What You Need to Know About Direct Mail Marketing In the Digital Age


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With all the digital marketing channels now available, direct mail has fallen out of favor with a number of marketers—an unfortunate turn of events for brands.

Consumers, for the most part, recall an article of mail far more than digital correspondence (we’re looking at you, email).

What’s more, the physical aspect of something such as a flyer or mailer postcard provides a deeper level of engagement, enhancing the customer experience and capturing an individual’s attention long enough to get your message across.

And though direct mail marketing doesn’t provide the immediacy of digital channels, it does offer reach and engagement not often found with email.

It isn’t uncommon for businesses to capture just 40% of customer email addresses.

On the other hand, mailing addresses can be at 100% for brands with ecommerce, credit cards, contracts or agreements, and loyalty programs.

Besides this, mail can be a welcome change in the current environment.

In April 2020, 62% of people said receiving a card in the mail made them feel more connected, and 55% mentioned they felt less isolated after getting a piece of mail.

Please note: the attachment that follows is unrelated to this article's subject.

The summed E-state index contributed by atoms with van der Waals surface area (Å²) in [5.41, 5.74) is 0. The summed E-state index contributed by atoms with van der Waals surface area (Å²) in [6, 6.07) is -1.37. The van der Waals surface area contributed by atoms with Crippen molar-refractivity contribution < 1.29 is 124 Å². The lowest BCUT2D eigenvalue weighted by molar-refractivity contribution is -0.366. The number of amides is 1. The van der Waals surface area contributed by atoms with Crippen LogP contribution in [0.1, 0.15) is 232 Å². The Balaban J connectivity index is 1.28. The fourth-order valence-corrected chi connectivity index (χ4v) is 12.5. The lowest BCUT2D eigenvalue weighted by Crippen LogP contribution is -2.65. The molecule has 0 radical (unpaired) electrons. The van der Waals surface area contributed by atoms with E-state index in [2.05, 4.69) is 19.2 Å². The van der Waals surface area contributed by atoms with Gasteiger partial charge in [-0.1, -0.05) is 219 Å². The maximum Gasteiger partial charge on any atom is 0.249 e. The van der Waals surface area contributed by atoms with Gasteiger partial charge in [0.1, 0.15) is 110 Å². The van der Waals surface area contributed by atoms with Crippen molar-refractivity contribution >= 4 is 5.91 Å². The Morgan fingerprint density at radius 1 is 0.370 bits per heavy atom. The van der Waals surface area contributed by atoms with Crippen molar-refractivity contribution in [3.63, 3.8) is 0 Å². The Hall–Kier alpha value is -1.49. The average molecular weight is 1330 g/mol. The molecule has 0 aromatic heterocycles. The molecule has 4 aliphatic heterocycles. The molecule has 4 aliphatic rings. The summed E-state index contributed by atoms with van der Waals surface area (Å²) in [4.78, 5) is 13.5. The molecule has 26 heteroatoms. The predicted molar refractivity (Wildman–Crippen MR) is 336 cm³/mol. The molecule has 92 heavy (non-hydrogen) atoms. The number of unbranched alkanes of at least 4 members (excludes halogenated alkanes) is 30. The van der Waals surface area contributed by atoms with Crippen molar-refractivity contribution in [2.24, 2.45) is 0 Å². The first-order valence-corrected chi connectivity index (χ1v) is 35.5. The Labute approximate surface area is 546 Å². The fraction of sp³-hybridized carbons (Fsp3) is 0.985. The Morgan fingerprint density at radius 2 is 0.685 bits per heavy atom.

By November, a follow-up survey found those numbers had barely budged.

Maximizing Direct Mail In the Digital Age
Digital channels are fantastic at allowing brands to reach consumers through mobile and digital devices, but what if they’re not engaging with your brand through Facebook, Twitter, email, or on your website?

To affect the entire customer journey, direct mail marketing still ranks as one of the most cost-effective means of engaging with a target audience.

The question, then, is this: how do you maximize direct mail in the digital age?

The following are often the best places to start.

Stack Your Odds With the Right Person
Data is a significant part of any direct mail marketing campaign, meaning the people you hire to head up the project should understand how to derive actionable insights from marketing data and apply the test-learn-grow approach to campaigns.

You’ll often find that digital marketers are the perfect fit.

Because they’re great at deriving insights from data and using it to design tests and experiments, digital marketers possess the traits that are essential to successful direct mail marketing.

Know Your Audience
Sending direct mail to the right people with the wrong message (and vice versa) is just a waste of marketing spend.

In fact, many marketers blame the creative when campaigns don’t work—when it’s just as likely the result of a bad mailing list.

That’s why careful targeting is so essential.